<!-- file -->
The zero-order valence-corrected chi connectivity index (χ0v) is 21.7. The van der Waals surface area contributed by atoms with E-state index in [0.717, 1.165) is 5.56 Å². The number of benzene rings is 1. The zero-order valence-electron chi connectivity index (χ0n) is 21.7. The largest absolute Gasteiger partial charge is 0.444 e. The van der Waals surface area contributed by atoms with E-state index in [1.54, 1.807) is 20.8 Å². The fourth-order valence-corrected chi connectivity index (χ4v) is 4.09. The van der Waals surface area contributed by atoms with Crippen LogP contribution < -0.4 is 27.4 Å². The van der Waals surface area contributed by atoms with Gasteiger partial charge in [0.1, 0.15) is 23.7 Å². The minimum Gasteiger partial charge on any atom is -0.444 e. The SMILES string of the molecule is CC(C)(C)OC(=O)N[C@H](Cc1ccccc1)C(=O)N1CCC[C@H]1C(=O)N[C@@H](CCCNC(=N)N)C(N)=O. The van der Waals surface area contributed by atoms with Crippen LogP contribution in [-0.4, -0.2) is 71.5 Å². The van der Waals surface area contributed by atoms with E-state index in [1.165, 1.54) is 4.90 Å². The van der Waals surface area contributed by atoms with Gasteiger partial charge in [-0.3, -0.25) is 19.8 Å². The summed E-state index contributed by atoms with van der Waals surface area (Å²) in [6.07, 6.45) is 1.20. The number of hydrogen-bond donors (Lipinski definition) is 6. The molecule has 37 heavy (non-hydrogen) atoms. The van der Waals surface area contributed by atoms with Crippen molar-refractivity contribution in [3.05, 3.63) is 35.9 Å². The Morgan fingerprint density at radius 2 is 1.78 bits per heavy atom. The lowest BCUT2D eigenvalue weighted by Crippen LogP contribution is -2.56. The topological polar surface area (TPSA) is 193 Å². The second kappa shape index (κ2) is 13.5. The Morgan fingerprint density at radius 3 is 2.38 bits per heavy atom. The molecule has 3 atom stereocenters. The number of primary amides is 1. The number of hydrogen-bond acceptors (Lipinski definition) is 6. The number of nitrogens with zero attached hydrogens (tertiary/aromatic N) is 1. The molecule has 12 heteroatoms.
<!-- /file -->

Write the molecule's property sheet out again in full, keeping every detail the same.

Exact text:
The zero-order valence-corrected chi connectivity index (χ0v) is 21.7. The van der Waals surface area contributed by atoms with E-state index in [0.717, 1.165) is 5.56 Å². The number of benzene rings is 1. The zero-order valence-electron chi connectivity index (χ0n) is 21.7. The largest absolute Gasteiger partial charge is 0.444 e. The van der Waals surface area contributed by atoms with E-state index in [1.54, 1.807) is 20.8 Å². The fourth-order valence-corrected chi connectivity index (χ4v) is 4.09. The van der Waals surface area contributed by atoms with Crippen LogP contribution < -0.4 is 27.4 Å². The van der Waals surface area contributed by atoms with Gasteiger partial charge in [0.1, 0.15) is 23.7 Å². The minimum Gasteiger partial charge on any atom is -0.444 e. The SMILES string of the molecule is CC(C)(C)OC(=O)N[C@H](Cc1ccccc1)C(=O)N1CCC[C@H]1C(=O)N[C@@H](CCCNC(=N)N)C(N)=O. The van der Waals surface area contributed by atoms with Crippen LogP contribution in [-0.4, -0.2) is 71.5 Å². The van der Waals surface area contributed by atoms with E-state index in [1.165, 1.54) is 4.90 Å². The van der Waals surface area contributed by atoms with Gasteiger partial charge in [-0.3, -0.25) is 19.8 Å². The summed E-state index contributed by atoms with van der Waals surface area (Å²) in [6.07, 6.45) is 1.20. The number of hydrogen-bond donors (Lipinski definition) is 6. The molecule has 37 heavy (non-hydrogen) atoms. The van der Waals surface area contributed by atoms with Crippen molar-refractivity contribution in [3.05, 3.63) is 35.9 Å². The Morgan fingerprint density at radius 2 is 1.78 bits per heavy atom. The lowest BCUT2D eigenvalue weighted by Crippen LogP contribution is -2.56. The topological polar surface area (TPSA) is 193 Å². The second kappa shape index (κ2) is 13.5. The Morgan fingerprint density at radius 3 is 2.38 bits per heavy atom. The molecule has 3 atom stereocenters. The number of primary amides is 1. The number of hydrogen-bond acceptors (Lipinski definition) is 6. The number of nitrogens with zero attached hydrogens (tertiary/aromatic N) is 1. The molecule has 12 heteroatoms.